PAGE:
A "special web cluster" on Medieval Noise from Exemplaria 16.2 (2004), edited by Jeffrey Jerome Cohen:

Chaucer Sourcebook, from the Harvard Chaucer Page, offers a number of classic and professional essays from noted Chaucerians, including:

Teaching Chaucer in the 90s (From Exemplaria, ed. Christine Rose, Portland State). Don't let the date in the title fool you. Good teaching never goes out of style.

Essays in Medieval Studies, full-text articles from the proceedings of the Illinois Medieval Association, edited by Allen J. Frantzen (Loyola - Chicago).  Some of the articles related to Chaucer and the Canterbury Tales include: 

Grover Wonderbrook has assembled a collection of peer reviewed essays on his geocities.com website. I am not sure of their copyright status, however:

I found another geocities.com website that houses a number of Chaucer essays:

Academic Books

A generous new online publishing venture: The University of California E-Scholarship Editions. "University of California Press now offers electronic versions of almost all of its journal titles and over 1400 books online, many of them out of print." E-journals are available to subscriber institutions; 400 full texts, many covering medieval topics, are available to the general public; the rest to members of the UC community.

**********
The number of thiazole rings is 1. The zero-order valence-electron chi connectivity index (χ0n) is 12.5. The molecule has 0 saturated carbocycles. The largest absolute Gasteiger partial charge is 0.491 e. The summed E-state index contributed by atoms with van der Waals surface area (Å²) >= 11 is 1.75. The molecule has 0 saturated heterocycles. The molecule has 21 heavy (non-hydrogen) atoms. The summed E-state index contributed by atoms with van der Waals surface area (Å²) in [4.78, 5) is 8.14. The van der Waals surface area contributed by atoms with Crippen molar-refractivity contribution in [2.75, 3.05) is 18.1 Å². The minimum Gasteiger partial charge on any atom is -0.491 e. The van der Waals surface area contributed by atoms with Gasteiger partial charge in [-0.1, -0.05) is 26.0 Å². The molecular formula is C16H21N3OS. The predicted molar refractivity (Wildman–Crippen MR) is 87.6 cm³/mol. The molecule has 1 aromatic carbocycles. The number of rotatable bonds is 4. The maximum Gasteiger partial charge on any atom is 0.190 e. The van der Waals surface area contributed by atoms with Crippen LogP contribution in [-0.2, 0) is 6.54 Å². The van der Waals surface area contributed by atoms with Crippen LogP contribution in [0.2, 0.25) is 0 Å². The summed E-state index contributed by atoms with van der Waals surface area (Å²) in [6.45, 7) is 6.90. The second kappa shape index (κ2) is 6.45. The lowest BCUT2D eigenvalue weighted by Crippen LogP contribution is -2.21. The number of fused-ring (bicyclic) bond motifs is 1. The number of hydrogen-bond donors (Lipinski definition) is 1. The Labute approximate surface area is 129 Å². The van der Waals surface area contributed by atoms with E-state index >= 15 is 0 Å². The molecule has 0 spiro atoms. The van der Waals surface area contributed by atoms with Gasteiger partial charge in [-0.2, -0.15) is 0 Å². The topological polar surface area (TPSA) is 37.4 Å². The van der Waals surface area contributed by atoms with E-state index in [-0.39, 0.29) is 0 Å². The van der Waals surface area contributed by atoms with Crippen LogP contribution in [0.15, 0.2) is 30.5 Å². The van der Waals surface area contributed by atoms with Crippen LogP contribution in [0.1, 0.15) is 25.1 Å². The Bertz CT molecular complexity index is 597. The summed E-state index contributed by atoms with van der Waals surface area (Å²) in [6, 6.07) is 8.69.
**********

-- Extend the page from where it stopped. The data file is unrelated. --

A selection of Chaucer-related and medieval studies titles available to the general public include:

R. A. Shoaf, editor of Exemplaria and pioneer in making scholarly articles on medieval studies available online, has issued an e-print of his book Dante, Chaucer, and the Currency of the Word: Money, Images, and Reference in Late Medieval Poetry (Norman, OK: Pilgrim Books, 1983). Exemplaria also issues electronic "pre-prints" of select articles, so be sure to check regularly.

Frederick Martin's e-dissertation in progress, Pilgrimage in the Age of Schism: Chaucer, Sociological Poetics, and the Canterbury Tales (Tulane).

A major e-publishing venture, the 18 volume Cambridge History of English and American Literature (1907-21) is now online at Bartleby.com and offers substantive articles on all aspects of medieval literature.  In probably every case the opinions and findings of these older scholars has been superceded by recent investigations, but the CHMAL is still a grand resource and an important critical milestone (11,000 pages & 303 chapters)  featuring essays by important figures in medieval literary criticism.  See particularly 

  • Vol. I: FROM THE BEGINNINGS TO THE CYCLES OF ROMANCE, ed. by A. W. Ward & A. R. Waller. Essays include